Captain Billy Crudup is a Christian, which is mentioned every time he’s on screen to diminished effect from the Prometheus origin-story wonderings. He lasts a good while, is finally replaced by the Carey Mulligan-looking Katherine Waterston (Queen of Earth, Inherent Vice) down on the planet and Cowboy Danny McBride (of mostly James Franco movies) in the ship. The star, of course, is Michael Fassbender as both drama queen David and buttoned-up Walter. They are identical-ish, and in the finale they switch places and you totally can’t tell except that you’ve been expecting it the entire movie, then you know they’ve switched places and you’re waiting for the rest of the characters to discover it and it’s exasperating, then finally it’s too late and you think “good, to hell with humanity.”

Ehrlich called it “majestically shot” and Matt Lynch said “gorgeous,” hmmm, maybe I was sitting too close? Also, come to think of it, David also genocides an entire planet of those bald guys from Prometheus, so maybe it’s less anti-humanity than anti-life.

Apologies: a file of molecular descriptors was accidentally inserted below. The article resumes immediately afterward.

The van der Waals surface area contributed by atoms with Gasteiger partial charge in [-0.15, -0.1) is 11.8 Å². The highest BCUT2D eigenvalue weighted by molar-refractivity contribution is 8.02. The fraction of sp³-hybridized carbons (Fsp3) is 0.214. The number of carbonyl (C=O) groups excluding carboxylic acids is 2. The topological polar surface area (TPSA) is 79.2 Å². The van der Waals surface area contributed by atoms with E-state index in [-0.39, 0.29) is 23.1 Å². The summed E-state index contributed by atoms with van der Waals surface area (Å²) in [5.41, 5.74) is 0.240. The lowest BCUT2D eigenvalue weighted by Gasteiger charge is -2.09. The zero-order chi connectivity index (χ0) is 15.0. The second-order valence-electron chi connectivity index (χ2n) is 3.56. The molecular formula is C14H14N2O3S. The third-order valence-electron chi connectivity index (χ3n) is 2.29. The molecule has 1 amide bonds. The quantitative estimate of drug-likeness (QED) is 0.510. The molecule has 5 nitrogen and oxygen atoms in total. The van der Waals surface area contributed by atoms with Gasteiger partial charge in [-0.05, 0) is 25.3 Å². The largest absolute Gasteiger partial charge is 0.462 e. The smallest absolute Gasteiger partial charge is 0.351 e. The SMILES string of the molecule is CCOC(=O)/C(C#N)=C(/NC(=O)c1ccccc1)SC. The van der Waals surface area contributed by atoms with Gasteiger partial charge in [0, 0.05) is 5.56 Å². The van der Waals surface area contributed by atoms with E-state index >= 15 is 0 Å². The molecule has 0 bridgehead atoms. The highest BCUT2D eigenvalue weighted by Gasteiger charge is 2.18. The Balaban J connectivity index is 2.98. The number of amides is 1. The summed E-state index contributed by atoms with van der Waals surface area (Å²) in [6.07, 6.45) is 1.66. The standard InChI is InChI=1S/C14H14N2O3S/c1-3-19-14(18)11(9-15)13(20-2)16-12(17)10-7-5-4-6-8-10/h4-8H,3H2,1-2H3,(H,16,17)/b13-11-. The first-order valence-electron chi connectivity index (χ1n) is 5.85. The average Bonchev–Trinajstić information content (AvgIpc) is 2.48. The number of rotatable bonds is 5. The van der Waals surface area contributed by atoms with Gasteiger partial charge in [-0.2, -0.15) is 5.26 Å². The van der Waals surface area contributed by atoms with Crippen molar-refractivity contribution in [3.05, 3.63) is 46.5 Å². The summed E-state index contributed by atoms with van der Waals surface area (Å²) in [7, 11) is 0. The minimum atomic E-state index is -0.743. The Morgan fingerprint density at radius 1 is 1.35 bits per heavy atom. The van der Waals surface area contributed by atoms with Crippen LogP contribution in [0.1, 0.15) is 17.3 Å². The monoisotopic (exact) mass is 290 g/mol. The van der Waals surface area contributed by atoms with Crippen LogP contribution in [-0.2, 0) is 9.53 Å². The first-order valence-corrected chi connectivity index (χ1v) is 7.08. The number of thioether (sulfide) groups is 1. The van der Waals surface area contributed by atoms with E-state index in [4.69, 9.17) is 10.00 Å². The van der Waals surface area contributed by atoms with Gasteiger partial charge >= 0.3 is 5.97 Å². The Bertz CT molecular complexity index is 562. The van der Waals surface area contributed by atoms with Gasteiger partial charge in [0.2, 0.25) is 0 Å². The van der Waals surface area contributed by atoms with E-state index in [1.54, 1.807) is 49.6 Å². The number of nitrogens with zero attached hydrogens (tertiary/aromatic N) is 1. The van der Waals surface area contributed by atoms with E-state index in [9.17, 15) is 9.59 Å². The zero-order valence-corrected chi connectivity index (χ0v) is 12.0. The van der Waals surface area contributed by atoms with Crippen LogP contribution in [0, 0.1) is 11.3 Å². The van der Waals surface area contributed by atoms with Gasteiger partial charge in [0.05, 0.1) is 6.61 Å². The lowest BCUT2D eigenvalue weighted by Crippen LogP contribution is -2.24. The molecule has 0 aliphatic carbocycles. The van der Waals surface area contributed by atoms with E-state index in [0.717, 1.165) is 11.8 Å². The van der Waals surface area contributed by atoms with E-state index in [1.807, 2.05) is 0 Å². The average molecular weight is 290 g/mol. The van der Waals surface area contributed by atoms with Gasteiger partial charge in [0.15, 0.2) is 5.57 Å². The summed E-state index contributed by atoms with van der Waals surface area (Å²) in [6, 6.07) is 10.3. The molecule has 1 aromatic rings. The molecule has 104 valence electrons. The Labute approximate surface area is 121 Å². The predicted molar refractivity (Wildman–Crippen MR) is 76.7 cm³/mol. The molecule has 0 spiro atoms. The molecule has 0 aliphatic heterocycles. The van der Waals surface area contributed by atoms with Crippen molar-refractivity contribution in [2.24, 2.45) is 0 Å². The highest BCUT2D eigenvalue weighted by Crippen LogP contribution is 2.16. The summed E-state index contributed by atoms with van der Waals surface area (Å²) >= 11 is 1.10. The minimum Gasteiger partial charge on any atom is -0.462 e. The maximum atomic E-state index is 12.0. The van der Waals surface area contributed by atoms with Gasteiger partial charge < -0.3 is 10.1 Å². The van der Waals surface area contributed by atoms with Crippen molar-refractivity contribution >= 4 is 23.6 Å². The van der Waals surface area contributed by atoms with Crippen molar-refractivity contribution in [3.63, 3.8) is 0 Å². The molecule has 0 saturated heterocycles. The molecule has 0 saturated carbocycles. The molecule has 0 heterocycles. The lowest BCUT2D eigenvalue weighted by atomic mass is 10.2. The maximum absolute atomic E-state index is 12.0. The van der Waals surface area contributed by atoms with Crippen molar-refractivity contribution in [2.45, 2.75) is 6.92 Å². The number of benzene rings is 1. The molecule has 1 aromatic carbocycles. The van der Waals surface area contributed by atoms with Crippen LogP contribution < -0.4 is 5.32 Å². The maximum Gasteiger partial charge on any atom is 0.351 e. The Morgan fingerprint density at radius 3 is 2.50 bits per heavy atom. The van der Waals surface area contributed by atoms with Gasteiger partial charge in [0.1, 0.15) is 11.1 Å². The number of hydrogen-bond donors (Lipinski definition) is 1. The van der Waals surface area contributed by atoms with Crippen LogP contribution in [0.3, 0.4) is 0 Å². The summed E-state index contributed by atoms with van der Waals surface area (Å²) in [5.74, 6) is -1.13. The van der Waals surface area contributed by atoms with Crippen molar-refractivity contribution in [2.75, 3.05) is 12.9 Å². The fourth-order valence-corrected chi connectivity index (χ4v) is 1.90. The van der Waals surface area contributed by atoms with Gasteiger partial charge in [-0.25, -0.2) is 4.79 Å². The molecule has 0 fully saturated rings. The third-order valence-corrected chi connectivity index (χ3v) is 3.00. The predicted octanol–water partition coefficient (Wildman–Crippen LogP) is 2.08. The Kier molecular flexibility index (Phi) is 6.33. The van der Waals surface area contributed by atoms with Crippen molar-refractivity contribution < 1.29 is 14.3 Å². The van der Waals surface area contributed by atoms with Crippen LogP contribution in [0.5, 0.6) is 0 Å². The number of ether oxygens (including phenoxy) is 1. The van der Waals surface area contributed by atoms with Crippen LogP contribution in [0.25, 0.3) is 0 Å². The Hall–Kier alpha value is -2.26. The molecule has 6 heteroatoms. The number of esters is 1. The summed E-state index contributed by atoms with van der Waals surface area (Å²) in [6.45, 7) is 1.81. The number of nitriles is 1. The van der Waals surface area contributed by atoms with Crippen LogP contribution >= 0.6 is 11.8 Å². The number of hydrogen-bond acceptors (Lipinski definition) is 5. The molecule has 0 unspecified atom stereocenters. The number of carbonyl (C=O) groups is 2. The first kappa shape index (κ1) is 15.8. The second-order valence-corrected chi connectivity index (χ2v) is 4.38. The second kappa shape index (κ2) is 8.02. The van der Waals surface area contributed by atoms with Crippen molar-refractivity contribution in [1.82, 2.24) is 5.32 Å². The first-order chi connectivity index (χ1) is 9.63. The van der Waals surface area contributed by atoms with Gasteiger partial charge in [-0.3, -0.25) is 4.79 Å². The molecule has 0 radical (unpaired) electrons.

Stop-motion Quay Bros. hair-braid title card, then opening shot of a toilet with blood in it, and already I’m conflicted. There’s more bleeding and vomiting and bathrooms than seems strictly necessary (M. D’Angelo: “in many ways this is a film about the effect of passion on the gastrointestinal tract, which to my knowledge is a subject previously unexplored”), and I’m always a fan of injecting stop-motion and monsters into a movie, but somehow it didn’t work here. But the vast bulk of the runtime is a fucking lovely story about two girls, the actresses giving perfect performances, and I want to buy the movie’s poster and stare at it forever. And I don’t usually wish for sequels, but I’d like to see this movie’s Before Sunset. Good opening night pick for LNKarno.